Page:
This is really an odd statement to make. Do we really want a “balance” between compassion and greed or between other forms of good and evil? Can you imagine your grandma telling you that as long as you do just as many nice things to the little boy next door, you can do all the bad things to him you want? Christians (and all people) should be fighting to eradicate evil completely, not balance it with good.
Furthermore, contrary to the Force of Star Wars, God and Satan are not “in balance,” as if they are equal and opposite forces. As we saw in the introduction, God is the one sovereign power, and all other creatures derive their power from Him. Just as evil cannot exist without good, Satan cannot exist without God. Neither can the angels and demons. Neither can we.
C. S. Lewis put it well, “Christianity agrees with Dualism that this universe is at war. But it does not think this is a war between independent powers. It thinks it is a civil war, a rebellion, and that we are living in a part of the universe occupied by the rebel.”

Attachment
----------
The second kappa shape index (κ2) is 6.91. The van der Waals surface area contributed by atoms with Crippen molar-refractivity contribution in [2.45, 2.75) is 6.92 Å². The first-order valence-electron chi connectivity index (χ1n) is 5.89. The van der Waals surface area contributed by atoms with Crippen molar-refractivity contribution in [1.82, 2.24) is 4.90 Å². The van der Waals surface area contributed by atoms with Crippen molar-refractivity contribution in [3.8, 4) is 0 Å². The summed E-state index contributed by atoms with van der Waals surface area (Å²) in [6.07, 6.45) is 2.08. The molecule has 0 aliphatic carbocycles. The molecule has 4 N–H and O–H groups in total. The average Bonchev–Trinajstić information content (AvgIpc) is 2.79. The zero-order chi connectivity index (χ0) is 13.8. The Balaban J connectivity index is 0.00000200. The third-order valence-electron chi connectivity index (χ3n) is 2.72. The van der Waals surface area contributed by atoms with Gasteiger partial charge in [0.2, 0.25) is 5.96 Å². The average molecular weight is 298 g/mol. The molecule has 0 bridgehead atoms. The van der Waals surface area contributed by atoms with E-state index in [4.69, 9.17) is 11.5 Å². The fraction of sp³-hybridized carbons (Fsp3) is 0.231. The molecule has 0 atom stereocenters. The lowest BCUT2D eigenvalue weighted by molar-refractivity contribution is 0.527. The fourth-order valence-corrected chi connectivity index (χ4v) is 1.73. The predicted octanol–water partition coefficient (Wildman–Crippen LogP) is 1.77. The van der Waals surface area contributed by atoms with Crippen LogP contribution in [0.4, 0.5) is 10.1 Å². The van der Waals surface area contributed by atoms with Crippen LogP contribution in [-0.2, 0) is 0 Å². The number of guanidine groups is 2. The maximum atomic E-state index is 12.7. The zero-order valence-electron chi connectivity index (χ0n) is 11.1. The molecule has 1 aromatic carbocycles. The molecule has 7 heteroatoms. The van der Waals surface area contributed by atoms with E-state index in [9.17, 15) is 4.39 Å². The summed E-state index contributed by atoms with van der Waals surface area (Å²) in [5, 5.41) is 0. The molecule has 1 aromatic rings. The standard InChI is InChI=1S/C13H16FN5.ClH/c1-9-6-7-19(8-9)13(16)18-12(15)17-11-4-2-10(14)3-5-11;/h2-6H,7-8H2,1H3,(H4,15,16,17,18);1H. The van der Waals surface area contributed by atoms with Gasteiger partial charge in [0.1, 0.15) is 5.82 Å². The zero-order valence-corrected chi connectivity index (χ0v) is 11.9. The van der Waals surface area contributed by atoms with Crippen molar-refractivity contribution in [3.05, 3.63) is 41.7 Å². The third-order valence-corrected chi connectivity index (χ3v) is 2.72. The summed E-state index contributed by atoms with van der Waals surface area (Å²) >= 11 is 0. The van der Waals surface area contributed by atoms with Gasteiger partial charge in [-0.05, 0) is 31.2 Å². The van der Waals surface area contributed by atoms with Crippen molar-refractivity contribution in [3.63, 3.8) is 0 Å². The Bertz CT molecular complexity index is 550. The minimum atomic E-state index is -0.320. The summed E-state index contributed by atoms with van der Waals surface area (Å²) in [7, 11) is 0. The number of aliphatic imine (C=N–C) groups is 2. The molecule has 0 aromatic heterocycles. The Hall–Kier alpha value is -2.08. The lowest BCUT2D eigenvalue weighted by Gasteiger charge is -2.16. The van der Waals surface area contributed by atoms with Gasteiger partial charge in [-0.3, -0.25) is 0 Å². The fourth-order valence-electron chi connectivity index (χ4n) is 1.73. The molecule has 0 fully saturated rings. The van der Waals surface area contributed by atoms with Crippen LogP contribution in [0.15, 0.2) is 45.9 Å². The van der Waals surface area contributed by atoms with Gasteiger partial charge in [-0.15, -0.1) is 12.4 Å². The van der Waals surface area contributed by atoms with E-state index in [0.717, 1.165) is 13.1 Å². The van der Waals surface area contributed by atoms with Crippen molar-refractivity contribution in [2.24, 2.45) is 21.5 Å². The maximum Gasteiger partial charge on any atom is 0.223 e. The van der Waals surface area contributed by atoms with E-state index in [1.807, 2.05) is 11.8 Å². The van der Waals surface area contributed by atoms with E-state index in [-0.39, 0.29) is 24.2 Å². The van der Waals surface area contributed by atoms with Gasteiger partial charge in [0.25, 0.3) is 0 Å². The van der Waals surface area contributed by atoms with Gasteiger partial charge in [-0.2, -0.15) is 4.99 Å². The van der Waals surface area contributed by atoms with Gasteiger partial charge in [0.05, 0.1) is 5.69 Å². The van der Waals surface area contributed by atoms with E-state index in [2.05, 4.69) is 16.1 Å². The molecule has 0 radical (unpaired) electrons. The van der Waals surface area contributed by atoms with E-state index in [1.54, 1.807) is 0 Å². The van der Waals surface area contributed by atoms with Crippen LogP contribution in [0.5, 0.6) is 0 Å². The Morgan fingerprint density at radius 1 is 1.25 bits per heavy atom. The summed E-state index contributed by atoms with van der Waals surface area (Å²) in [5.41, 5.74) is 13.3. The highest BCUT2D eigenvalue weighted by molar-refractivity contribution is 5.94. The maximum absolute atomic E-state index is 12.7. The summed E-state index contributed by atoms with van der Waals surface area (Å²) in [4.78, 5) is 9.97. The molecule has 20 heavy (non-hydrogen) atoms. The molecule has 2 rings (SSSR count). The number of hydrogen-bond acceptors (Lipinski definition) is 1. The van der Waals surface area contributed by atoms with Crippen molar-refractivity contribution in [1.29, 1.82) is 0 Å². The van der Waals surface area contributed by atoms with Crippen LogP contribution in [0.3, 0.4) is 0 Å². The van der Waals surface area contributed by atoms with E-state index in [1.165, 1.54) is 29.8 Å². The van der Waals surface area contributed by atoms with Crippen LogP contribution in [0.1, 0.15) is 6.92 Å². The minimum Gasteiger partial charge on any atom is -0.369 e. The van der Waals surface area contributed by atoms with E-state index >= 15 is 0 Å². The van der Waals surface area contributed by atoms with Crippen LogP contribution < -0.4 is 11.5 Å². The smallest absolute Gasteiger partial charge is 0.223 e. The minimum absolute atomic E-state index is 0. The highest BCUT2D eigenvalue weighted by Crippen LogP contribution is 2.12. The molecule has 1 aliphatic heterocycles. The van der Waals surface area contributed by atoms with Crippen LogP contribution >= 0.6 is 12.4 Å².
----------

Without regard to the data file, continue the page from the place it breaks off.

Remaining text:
The Christian concept of faith is also different from the religion of the Force. In Star Wars,faith means not trusting your senses, but your feelings. It’s why Obi-Wan prompted Luke to turn off his targeting computer and trust his feelings.
Christianity is exactly the opposite. Faith is trusting in what you have good reasons to believe is true, and the primary way you get those reasons is by using your senses. Once you’ve discovered those reasons, you don’t trust your feelings when they contradict the facts. Feelings are fickle and subject to changing emotions. Feelings change, but facts don’t.
In Star Wars, the more faith you have, the more power you have. That’s why Yoda can lift the spaceship out of the mud on Dagobah while Luke cannot. But that’s not the way the real world works.